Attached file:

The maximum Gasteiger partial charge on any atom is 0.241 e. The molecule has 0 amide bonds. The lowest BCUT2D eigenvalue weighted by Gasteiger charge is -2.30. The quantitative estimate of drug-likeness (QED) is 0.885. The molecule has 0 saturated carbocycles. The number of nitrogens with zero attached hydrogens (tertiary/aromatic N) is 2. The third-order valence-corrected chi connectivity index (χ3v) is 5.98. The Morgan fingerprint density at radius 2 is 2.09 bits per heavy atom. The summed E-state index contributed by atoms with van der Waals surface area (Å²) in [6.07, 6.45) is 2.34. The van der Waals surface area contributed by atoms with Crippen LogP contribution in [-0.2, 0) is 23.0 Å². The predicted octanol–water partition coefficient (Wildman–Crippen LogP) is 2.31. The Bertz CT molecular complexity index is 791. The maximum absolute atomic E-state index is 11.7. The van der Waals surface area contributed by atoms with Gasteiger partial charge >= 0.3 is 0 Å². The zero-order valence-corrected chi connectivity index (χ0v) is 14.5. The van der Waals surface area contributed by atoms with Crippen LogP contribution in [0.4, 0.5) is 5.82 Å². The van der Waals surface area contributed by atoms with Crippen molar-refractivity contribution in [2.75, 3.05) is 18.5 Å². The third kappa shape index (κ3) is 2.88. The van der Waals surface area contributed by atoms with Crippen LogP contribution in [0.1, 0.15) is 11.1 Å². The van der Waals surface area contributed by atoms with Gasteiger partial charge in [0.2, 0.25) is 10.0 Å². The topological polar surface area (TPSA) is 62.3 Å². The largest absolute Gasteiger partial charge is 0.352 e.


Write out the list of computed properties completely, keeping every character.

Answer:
The maximum Gasteiger partial charge on any atom is 0.241 e. The molecule has 0 amide bonds. The lowest BCUT2D eigenvalue weighted by Gasteiger charge is -2.30. The quantitative estimate of drug-likeness (QED) is 0.885. The molecule has 0 saturated carbocycles. The number of nitrogens with zero attached hydrogens (tertiary/aromatic N) is 2. The third-order valence-corrected chi connectivity index (χ3v) is 5.98. The Morgan fingerprint density at radius 2 is 2.09 bits per heavy atom. The summed E-state index contributed by atoms with van der Waals surface area (Å²) in [6.07, 6.45) is 2.34. The van der Waals surface area contributed by atoms with Crippen LogP contribution in [-0.2, 0) is 23.0 Å². The predicted octanol–water partition coefficient (Wildman–Crippen LogP) is 2.31. The Bertz CT molecular complexity index is 791. The maximum absolute atomic E-state index is 11.7. The van der Waals surface area contributed by atoms with Gasteiger partial charge >= 0.3 is 0 Å². The zero-order valence-corrected chi connectivity index (χ0v) is 14.5. The van der Waals surface area contributed by atoms with Crippen LogP contribution in [0.4, 0.5) is 5.82 Å². The van der Waals surface area contributed by atoms with Crippen molar-refractivity contribution in [2.75, 3.05) is 18.5 Å². The third kappa shape index (κ3) is 2.88. The van der Waals surface area contributed by atoms with Crippen LogP contribution in [0.1, 0.15) is 11.1 Å². The van der Waals surface area contributed by atoms with Gasteiger partial charge in [0.2, 0.25) is 10.0 Å². The topological polar surface area (TPSA) is 62.3 Å². The largest absolute Gasteiger partial charge is 0.352 e.